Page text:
A fly that landed on Vice President Mike Pence’s head and California Sen. Kamala Harris’ various smirks and “I’m speaking, Mr. Vice President” sound bite set social media abuzz following the only 2020 vice presidential debate on Wednesday, October 7.
“Senator Harris was abrasive and condescending. It was disheartening that the liberals focused their attention on a fly on VP Pence[’s] hair instead of what he was saying,” said Rudy Asercion, an elected member of the San Francisco Republican County Central Committee.
But amid the viral moments, other viewers found the vice presidential debate less chaotic than last week’s event between President Donald Trump and former Vice President Joe Biden, the Democratic nominee, and that it gave the American public an opportunity to hear from their running mates before the November 3rd election.
“Pence’s performance was better than Trump’s so I can say that…But if you listen to his substance, he really has a distorted view of what happened in reality,” said Irene Bueno, a government relations consultant and former official in the Clinton administration. “If you are already leaning towards Trump and Pence, then you think that he performed well, but if you are the average American voter who’s been looking at what’s been happening these last four years, you could see that Pence was just trying to spin you a truth that did not exist.”
Bueno praised Harris for “keeping her cool” despite instances of being interrupted by the vice president.
“What the American people saw was someone who is intelligent, firm, prepared, believes in science, and someone who could really step into the shoes to be president if that should happen,” she added.
Pence and Harris squared off at the University of Utah in Salt Lake City for their only 90-minute debate wherein they touched on issues, such as the Trump administration’s handling of the coronavirus pandemic, climate change and the Supreme Court vacancy.
Debate moderator Susan Page, Washington Bureau Chief for USA Today, reminded the candidates that they had two minutes interrupted to respond to each question.
From the start, the ongoing pandemic took center stage on Wednesday night as the death toll has risen to more than 210,000 Americans with over 7.5 million positive cases. The two candidates were separated by two plexiglass dividers and were seated 12 feet apart as a reminder of the new normal.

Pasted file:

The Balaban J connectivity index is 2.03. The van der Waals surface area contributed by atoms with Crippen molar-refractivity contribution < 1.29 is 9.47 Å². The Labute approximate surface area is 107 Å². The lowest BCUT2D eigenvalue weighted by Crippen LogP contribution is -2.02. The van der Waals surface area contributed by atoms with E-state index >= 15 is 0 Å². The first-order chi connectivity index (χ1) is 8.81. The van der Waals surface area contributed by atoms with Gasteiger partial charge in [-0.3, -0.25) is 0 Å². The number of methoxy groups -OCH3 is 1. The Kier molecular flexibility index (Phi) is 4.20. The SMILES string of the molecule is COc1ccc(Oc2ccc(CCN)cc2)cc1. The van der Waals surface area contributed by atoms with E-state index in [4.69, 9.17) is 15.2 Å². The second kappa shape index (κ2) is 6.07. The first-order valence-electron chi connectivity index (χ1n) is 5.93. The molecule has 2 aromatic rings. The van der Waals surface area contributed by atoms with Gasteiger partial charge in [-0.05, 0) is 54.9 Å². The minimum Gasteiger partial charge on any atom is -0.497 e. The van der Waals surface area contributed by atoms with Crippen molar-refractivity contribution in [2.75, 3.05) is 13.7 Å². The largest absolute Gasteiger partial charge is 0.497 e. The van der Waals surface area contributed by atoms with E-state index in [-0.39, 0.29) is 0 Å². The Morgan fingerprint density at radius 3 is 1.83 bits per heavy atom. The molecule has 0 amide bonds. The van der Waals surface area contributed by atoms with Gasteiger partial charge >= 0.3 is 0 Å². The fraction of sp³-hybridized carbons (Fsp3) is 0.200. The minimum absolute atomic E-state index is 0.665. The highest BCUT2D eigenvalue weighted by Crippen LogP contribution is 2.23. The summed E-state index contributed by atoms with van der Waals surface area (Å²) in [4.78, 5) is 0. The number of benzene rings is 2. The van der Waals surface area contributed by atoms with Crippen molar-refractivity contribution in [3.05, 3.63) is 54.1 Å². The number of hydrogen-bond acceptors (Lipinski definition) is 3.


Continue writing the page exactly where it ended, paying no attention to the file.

“The American people have witnessed what is the greatest failure of any presidential administration in the history of our country,” Harris said in her opening remarks, referring to the current administration’s management of COVID-19.
Pence, who is the head of the White House’s coronavirus task force, defended the administration’s response and said that the president acted early on, such as suspending “all travel from China.” He also alleged that the Biden-Harris campaign’s coronavirus plan “looks a little bit like plagiarism” and mirrors what the administration has already done.
“When you say what the American people have done over these last eight months hasn’t worked, that’s a great disservice to the sacrifices the American people have made,” the vice president said in response to Harris’ criticism. “The reality is, Dr. Fauci said everything that he told the president in the Oval Office, the president told the American people.”
For Luisa Blue, executive vice president for the SEIU and former registered nurse, the vice president’s answer to the COVID-19 question fell short. She cited how health care workers across the country reported the lack of sufficient personal protective equipment.
“This administration has failed totally — they still call it a ‘hoax.’ They don’t believe in science so they haven’t responded adequately at all,” Blue said following the debate, referencing the U.S.’ withdrawal from the World Health Organization earlier this summer.
“This is a pandemic [and] everybody is supposed to work together to come up with a cure, to come up with common standards to apply across the world to tamp down this virus.”
Despite the CARES Act passed in the spring, many Americans are still unemployed and small businesses have had to shutter.
“If [Trump] was smart, he would come to an agreement on a relief package because then he can claim victory that he’s getting money back into the pockets of the American people and he didn’t take that advantage,” Blue said.
With the vacancy left by late Justice Ruth Bader Ginsburg, Pence said the “American people really deserve an answer” on court packing, the idea of expanding the Supreme Court to allow more liberal justices to be nominated.
“Joe and I are very clear. The American people are voting right now, and it should be their decision about who will serve on this most important body for a lifetime,” Harris said.